With the NHL owners meetings scheduled for next month in Pebble Beach (and why is it never in Iqaluit, Nunavut, I ask), one of the topics will be conference realignment, which barely concerns you, since the Sharks are about as west as it gets and ain't getting any westier.
But it is reasonable to assume that next years CBA negotiations will come up as a topic as well, and there the Sharks will be in the middle of it, and heres how.
The people at Forbes Magazine, who apparently have copyrighted the concept of The List, have just issued its list of National Hockey League billionaires, doubtless in anticipation of the upcoming collective bargaining negotiations with the NHL Players Association.
The 10 they listed, though, omitted two, including one that could buy Nos. 2 through 10. And because the upcoming CBA fight is not just about owner vs. player but owner vs. owner, this is fairly vital stuff. Because the true throw weight of owner power is not market size, but money that can be brought to bear to an argument.
The fight will be not just over reducing the players share of HRI (hockey related income) but over closing all the loopholes in a system that is a hard cap with plenty of holes in it.
And the reason why it should matter to you is because the third name on the list that should be, rather than the one that is, is the biggest player in the Sharks.
And no, we dont mean Kevin Compton, the front man. We mean Hasso Plattner, the retired 67-year-old German software magnate who is worth, by Forbes latest valuation, 6.9 billion. He has a serious piece of the action, but like anyone with that kind of jack, he can speak up when he wants and be confident that the only other noise in the room will be the air conditioner.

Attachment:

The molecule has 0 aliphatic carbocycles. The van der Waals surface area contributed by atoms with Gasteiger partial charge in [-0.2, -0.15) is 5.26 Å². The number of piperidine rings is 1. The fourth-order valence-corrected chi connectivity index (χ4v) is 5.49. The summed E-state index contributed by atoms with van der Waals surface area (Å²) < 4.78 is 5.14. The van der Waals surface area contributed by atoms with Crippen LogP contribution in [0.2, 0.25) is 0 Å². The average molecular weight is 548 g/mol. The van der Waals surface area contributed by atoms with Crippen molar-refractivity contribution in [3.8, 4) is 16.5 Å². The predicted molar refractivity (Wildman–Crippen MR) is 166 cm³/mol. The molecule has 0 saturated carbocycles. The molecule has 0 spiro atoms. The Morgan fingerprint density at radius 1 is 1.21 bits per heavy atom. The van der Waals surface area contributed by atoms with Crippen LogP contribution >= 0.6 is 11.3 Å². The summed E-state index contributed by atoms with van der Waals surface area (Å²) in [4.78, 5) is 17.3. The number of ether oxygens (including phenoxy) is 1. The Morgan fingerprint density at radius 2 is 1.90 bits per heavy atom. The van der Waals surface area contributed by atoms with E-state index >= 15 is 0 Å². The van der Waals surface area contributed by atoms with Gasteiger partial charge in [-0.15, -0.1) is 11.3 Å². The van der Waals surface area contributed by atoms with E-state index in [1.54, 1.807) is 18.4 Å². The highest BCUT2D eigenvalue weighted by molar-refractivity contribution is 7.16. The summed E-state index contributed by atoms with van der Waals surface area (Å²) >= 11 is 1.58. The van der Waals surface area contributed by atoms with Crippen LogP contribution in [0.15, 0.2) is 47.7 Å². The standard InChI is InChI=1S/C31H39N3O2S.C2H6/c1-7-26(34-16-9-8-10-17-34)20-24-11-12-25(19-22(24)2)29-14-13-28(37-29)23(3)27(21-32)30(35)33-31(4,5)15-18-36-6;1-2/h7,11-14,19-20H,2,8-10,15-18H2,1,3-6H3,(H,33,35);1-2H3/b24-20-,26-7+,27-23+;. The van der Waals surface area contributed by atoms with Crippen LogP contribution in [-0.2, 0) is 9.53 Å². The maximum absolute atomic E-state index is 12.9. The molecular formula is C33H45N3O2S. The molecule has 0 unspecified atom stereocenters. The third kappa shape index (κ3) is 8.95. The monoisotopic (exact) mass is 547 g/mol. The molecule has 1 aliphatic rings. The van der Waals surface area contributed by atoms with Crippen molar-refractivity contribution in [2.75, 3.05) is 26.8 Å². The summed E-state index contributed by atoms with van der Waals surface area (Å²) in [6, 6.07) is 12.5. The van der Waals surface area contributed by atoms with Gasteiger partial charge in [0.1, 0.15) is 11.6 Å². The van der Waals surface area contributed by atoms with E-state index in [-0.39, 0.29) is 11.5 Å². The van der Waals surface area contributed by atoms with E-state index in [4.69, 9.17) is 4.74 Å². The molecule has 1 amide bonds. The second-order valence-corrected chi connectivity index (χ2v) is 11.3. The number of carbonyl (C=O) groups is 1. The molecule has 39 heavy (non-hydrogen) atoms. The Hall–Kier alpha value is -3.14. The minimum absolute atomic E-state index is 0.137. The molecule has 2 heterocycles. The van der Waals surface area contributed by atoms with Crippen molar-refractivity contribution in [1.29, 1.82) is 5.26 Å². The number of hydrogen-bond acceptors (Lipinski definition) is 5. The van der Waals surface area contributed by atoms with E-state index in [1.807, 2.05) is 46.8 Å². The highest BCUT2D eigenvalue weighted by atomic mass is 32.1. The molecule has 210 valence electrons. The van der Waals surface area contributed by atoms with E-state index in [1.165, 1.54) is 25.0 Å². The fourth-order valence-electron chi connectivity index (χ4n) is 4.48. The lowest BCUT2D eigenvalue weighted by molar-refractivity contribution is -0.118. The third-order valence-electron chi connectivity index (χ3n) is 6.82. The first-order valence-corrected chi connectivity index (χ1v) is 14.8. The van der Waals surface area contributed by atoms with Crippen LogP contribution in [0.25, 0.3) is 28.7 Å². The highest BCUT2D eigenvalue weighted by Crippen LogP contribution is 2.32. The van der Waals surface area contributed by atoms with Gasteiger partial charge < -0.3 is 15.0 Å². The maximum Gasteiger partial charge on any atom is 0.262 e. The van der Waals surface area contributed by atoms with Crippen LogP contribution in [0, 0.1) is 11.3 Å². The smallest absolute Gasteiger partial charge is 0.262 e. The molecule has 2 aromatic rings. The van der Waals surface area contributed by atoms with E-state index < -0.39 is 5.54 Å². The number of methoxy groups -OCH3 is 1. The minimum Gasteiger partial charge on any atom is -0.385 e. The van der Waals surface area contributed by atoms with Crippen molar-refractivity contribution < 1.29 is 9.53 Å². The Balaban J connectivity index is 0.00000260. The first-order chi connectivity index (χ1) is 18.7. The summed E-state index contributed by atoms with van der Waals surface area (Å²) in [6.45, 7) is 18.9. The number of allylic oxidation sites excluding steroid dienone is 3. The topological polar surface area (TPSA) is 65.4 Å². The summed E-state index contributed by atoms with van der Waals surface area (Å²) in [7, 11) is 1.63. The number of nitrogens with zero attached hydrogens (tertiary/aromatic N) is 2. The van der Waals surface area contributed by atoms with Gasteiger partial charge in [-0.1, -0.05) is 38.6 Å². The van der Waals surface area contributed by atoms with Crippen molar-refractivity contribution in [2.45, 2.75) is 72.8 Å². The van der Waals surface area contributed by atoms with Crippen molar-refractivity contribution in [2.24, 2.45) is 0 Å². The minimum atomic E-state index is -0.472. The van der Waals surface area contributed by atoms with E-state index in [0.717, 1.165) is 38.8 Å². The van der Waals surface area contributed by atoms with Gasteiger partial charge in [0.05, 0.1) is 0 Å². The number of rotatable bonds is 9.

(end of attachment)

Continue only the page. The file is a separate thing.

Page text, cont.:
But the other omitted billionaire, Canadian David Thomson, who just bought and brought the Atlanta Thrashers to Winnipeg, beats em all, with a net worth of 23 billion. And when he sits down to make the case for the semi-disenfranchised 22 teams, he will be heard.
Of the men on the list, only Ilitch and Jacobs can be considered part of the sports traditional power base -- with Toronto, Philadelphia, Montreal, Chicago, Vancouver and Washington. Burkle could be, though he has Mario Lemieux for the nuts and bolts work.
But the Sharks, who have been get-along-go-long types unwilling to buck the status quo, likely intend to be dung disturbers when the next rich-on-rich crime is discussed, and even if Plattner wont be in the room when the issues are hassled out, his wallet will be.
And lets be frank here -- the room is defined only partly by who shows up. It is defined far more clearly by who can buy whom.
The NBA has been contentious because the richest owners are outnumbered by the hardliners, and the hardliners want more than just an amicable agreement. They want the players under their thumbs again, or as much as they can in a multi-billion industry. This is not about money but about the more nebulous but more important matter of control.
In the NHL, its about changing the balance of power. The players union was dealt a two-hander across the wrist in 2004, but the economy has been kinder to the league because of the increased strength of the Canadian dollar. And with the money rising, some of the teams with thinner margins have been taking more of a squeezing while the big-money clubs dance cheerfully around the leagues hard cap.
Thus, the presence of Thomson, Anschutz and Plattner becomes compelling -- as long as the rest of the franchises adhere to their stance that the system has to change. This becomes a matter of having an important majority whip to keep the membership in line, something the owners never before thought was important because they routinely acquiesced to the powers that were.
How this impacts the negotiations with the players is anyones guess, but without a firm position the owners will be reduced to splitting into disgruntled groups and signing a deal theyll love for about 15 minutes until teams start figuring how to work around it and rendering it useless.
Toward that end, Don Fehr too will be paying close attention to the owners meeting. As the head of the NHLPA, hell want to know if hes dealing with smart people who like the doors open with people coming through them holding fistfuls of cash, or whether hes dealing with the ideologues, greedfaces and dullards who have turned the NBA into the Missouri Valley Conference.
For the moment, though, there are games. But if I were a Sharks fan, Id come to want to know a little more about the second-line veteran Plattner. He looks like the type you dont want to go into a corner with unless you have a helmet, a visor, a mouthguard and a well-buckled chinstrap.
Ray Ratto is a columnist for CSNBayArea.com.